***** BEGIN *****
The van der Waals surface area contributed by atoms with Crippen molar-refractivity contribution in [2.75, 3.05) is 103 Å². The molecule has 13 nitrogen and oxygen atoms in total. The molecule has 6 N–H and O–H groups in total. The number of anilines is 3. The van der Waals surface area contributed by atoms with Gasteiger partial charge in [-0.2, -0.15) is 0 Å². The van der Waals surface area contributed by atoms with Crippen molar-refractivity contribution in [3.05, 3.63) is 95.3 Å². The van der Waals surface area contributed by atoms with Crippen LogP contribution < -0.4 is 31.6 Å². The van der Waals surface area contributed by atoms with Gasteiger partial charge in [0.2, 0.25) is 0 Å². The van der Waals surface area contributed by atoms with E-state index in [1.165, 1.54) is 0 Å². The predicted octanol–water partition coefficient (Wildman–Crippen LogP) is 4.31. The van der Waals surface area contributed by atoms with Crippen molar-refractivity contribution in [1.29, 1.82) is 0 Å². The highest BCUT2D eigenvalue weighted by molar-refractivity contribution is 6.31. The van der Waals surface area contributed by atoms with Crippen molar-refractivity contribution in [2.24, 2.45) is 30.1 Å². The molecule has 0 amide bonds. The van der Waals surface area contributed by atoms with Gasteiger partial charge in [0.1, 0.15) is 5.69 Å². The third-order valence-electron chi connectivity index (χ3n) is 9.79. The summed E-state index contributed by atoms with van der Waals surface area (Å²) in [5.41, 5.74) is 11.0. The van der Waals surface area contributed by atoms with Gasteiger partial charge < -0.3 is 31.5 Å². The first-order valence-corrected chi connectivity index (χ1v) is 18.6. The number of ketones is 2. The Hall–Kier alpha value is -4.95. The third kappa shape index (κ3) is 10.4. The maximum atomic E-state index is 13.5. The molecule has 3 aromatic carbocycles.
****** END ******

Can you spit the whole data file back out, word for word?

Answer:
The van der Waals surface area contributed by atoms with Crippen molar-refractivity contribution in [2.75, 3.05) is 103 Å². The molecule has 13 nitrogen and oxygen atoms in total. The molecule has 6 N–H and O–H groups in total. The number of anilines is 3. The van der Waals surface area contributed by atoms with Gasteiger partial charge in [-0.2, -0.15) is 0 Å². The van der Waals surface area contributed by atoms with Crippen molar-refractivity contribution in [3.05, 3.63) is 95.3 Å². The van der Waals surface area contributed by atoms with Crippen LogP contribution < -0.4 is 31.6 Å². The van der Waals surface area contributed by atoms with Gasteiger partial charge in [0.2, 0.25) is 0 Å². The van der Waals surface area contributed by atoms with E-state index in [1.165, 1.54) is 0 Å². The predicted octanol–water partition coefficient (Wildman–Crippen LogP) is 4.31. The van der Waals surface area contributed by atoms with Crippen molar-refractivity contribution in [1.29, 1.82) is 0 Å². The highest BCUT2D eigenvalue weighted by molar-refractivity contribution is 6.31. The van der Waals surface area contributed by atoms with Crippen molar-refractivity contribution in [2.24, 2.45) is 30.1 Å². The molecule has 0 amide bonds. The van der Waals surface area contributed by atoms with Gasteiger partial charge in [0.1, 0.15) is 5.69 Å². The third-order valence-electron chi connectivity index (χ3n) is 9.79. The summed E-state index contributed by atoms with van der Waals surface area (Å²) in [5.41, 5.74) is 11.0. The van der Waals surface area contributed by atoms with Gasteiger partial charge < -0.3 is 31.5 Å². The first-order valence-corrected chi connectivity index (χ1v) is 18.6. The number of ketones is 2. The Hall–Kier alpha value is -4.95. The third kappa shape index (κ3) is 10.4. The maximum atomic E-state index is 13.5. The molecule has 3 aromatic carbocycles.